Thursday, September 26, 2013

SV #1 Unit F Concept 10 Finding zeroes(real and complex) of a 5th or 4th degree Polynomial

ThisThis problem is about finding the real and complex zeroes of a degree polynomial, covering concept 10. The problem explains the steps required. These steps include finding all possible real zeroes, Descarte's rule of Signs, and adding/subtracting complex numbers.

Make sure to pay special attention to how all these steps are done. However, we have already learned all these concepts so this should be review. You may also want to pay attention to how to completely factor the ending quadratic because it gives us complex zeroes rather than real.

Thanks for watching! and sorry for the horrible quality... I'll try to fix it later on...  

Monday, September 16, 2013

SP #2: Unit E Concept 7: Graphing a polynomial and identifying all key parts

This problem is about Graphing Simple Quadratics. According to Mrs. Kirch's instructions, I went backwards from the zeroes/x-intercepts I came up with which, in turn, were used to get my factors and my polynomial after multiplying my factors together. My equation can tell me the end behavior of the graph and also my y-intercept by solving for 'y' when 'x=0.' Finally, referencing to what the multiplicities meant on a graph, I drew my graph.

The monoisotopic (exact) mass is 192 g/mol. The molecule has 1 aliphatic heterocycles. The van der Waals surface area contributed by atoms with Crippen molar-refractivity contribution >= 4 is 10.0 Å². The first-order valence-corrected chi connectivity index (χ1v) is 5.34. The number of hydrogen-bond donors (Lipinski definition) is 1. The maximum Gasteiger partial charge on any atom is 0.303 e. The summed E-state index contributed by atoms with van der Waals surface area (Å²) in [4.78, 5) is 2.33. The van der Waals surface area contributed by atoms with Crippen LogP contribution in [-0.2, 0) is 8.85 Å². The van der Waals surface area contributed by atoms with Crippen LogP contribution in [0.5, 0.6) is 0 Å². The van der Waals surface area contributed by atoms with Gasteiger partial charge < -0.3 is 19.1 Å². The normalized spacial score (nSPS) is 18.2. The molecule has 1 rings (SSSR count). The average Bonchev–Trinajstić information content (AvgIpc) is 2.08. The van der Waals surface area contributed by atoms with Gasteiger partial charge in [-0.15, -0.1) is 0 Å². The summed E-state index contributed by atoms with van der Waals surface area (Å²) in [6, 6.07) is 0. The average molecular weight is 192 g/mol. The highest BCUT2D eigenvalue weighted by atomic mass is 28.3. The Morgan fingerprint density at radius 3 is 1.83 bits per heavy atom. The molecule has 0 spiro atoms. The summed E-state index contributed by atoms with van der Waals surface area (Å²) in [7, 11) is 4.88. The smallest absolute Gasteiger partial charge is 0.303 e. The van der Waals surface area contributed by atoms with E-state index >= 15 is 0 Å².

Be sure to understand what the number of multiplicities mean. (M1: Through, M2: Bounce, M3: Curve). Take notice that my graph follows my x-intercepts and my y-intercept. To check your answer, you can enter the polynomial into a graphing calculator. 

Sunday, September 8, 2013

SP#1: Unit 4 Concept 1: Graphing a quadratic and identifying all key parts

This problem is about Quadratics in standard form. I shifted the quadratic from standard form to a parent function making my sketch of the graph more accurate and detailed.With the parent function, I completed the square in order to find my graphing equation which allowed me to find the vertex, y-intercept, and axis of symmetry. Then I solved that equation to get my x-intercepts.

You have to pay attention to how I completed the square, used f(x)=a(x-h)^2+k to determine vertex, y-intercept, axis, & x-intercept(s), and ultimately drew my graph.(h,k) determines what my vertex is. Solving the standard form when x=0 gives me my y-intercept. My axis of symmetry is the x-value of my vertex.